By investing to develop the eye care workforce through implementing tools such as a competency framework, countries can work towards increasing the overall productivity of the health sector and produce better health outcomes, which are a cornerstone for building strong health systems and stronger economies.10 11 Acknowledging the potential of competency-based approaches in the planning and development of an eye care workforce, this paper serves to lay the foundation for the development the new eye care competency framework (ECCF).


A two-stage process was carried out including a desk review and stakeholder consultation. The desk review was conducted to gather current frameworks and models that were relevant to eye care competencies (‘documentation’). Data on structural arrangement and key terminology from the gathered documentation were extracted and analysed. A baseline assessment was made of the existing approach to competency frameworks within eye care globally, which informed the stakeholder consultation.

Stage 1: desk review

A desk search was conducted to review existing competency frameworks, models, scopes of practice being currently used within health, specifically eye care practice. Other competency frameworks that the WHO had recently developed were also investigated, some of which were not specific to eye care.

The following three questions were being explored through the first stage to make a baseline assessment of the existing approach to competency frameworks within eye care globally:

  1. Geographically, where are the current competency frameworks in eye care being used and are there any competency frameworks that are global or international? This will help determine their utilisation and reach.

  2. How specific are the current competency frameworks for each occupational-group in eye care? This will help determine how inclusive they are.

  3. What is the structure and key terminology used in the current competency frameworks relevant to eye care? This will help determine how comprehensive they are, and be used to guide the new framework structure, including the domains and key components.

The three strategies used to identify competency-related materials (in English language) included:

  • Electronic database searches (PubMed) and grey literature databases (Global Index Medicus – WHO) and web search engines, for the following fixed terms “eye care/ ocular/ ophthal*/ optometr*” AND “competenc*” AND/OR “framework/ model” OR “clinical” AND/OR “scope”. For each term, the search was carried out for the first 10 pages of results, over the period between 1 December 2020 and 15 December 2020.

  • Open call for competency-related documents was raised to eye care associations, training institutions and development partners globally including WHO and the International Agency for the Prevention of Blindness (IAPB) representatives in each region; chair and members of IAPB’s Human Resources in Eye Health group; Contacts at International Ophthalmology Council and World Council of Optometry (WCO).

  • Competency frameworks developed by WHO were identified and selected as they covered other health sectors while remaining relevant to eye care due to their transferable terminology and content.

The documents relevant to eye care that were found were reviewed and analysed using the qualitative statistical software tool, Mendeley. Data were extracted and entered in a pivot table created in Microsoft Excel that included what WHO region and country they were from; what occupational group they covered and if the documentation covered a particular occupational group or covered multiple occupational groups within their eye care workforce. Occupational groups were categorised into ophthalmology, optometry and allied ophthalmic personnel (AOP), based on the three key categories identified in the WHO Core Competencies for the Eye Health Workforce (WHO AFROCF).12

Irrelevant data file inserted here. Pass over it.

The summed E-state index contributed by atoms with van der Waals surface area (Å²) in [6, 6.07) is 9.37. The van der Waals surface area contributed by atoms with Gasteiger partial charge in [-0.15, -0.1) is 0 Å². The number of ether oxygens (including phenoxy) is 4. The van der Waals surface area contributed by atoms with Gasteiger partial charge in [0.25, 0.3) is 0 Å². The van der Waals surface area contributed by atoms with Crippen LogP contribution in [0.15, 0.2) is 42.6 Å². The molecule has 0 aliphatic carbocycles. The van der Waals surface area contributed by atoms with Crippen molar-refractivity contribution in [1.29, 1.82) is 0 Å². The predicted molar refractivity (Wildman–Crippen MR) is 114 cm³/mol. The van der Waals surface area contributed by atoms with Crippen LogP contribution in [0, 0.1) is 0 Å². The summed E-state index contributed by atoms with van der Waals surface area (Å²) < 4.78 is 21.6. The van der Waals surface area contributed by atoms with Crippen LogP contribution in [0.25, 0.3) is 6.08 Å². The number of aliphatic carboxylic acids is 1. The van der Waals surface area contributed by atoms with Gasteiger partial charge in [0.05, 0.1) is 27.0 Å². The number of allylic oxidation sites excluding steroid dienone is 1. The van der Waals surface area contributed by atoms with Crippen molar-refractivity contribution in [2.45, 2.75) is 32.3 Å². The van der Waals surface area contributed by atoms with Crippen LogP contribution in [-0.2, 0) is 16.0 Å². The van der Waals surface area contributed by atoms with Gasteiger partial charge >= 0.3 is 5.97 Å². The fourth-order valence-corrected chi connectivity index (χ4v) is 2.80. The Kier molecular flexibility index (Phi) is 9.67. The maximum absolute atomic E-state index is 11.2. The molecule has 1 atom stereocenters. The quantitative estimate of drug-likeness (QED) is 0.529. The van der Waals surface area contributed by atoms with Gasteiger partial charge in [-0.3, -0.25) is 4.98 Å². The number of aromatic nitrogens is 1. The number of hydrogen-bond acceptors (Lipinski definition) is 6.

A desk analysis reviewed the identified competency frameworks for their structure and key terminology. Depending on their format, a header domain and subdomains were identified and run through a word frequency query to identify the occurrence of each label.

Selected competency frameworks developed by WHO were further examined for their terminology. Key terms were extracted, and the structural arrangement and competencies were analysed for their applicability to eye care. The various structural arrangements of the existing frameworks that were analysed were used to develop a proposed structure for an ECCF.

Stage 2: stakeholder consultation

A Technical Working Group (TWG) was established and composed of 13 individuals from diverse occupational groups in eye care and represented the 6 WHO regions. The TWG was engaged to review the findings from stage 1 and inform the development of a comprehensive ECCF. The proposed ECCF structure was presented to the TWG, during a virtual meeting where input and feedback were gathered. The TWG was given a further fourteen days to submit feedback through emails and comments directly on draft ECCF proposed structure.

Patients or the public were not involved in the design, or conduct, or reporting, or dissemination plans of our research.


A total of 52 competency frameworks and equivalent documents (such as competency standards or models) related to eye care were found through desk search. The electronic search yielded a majority of the documentation found (96%). Through the open call, 26 individuals that were involved with development of the eye care workforce within their countries and regions, were contacted. Fifteen out of the 26 (58%) individuals responded, and none provided additional competency frameworks. Through the review of existing WHO frameworks, three frameworks were reviewed and analysed in depth: the WHO AFROCF, the Rehabilitation Competency Framework (RCF), the Global Competency and Outcomes Framework for Universal Health Coverage (GCOFUHC) Framework.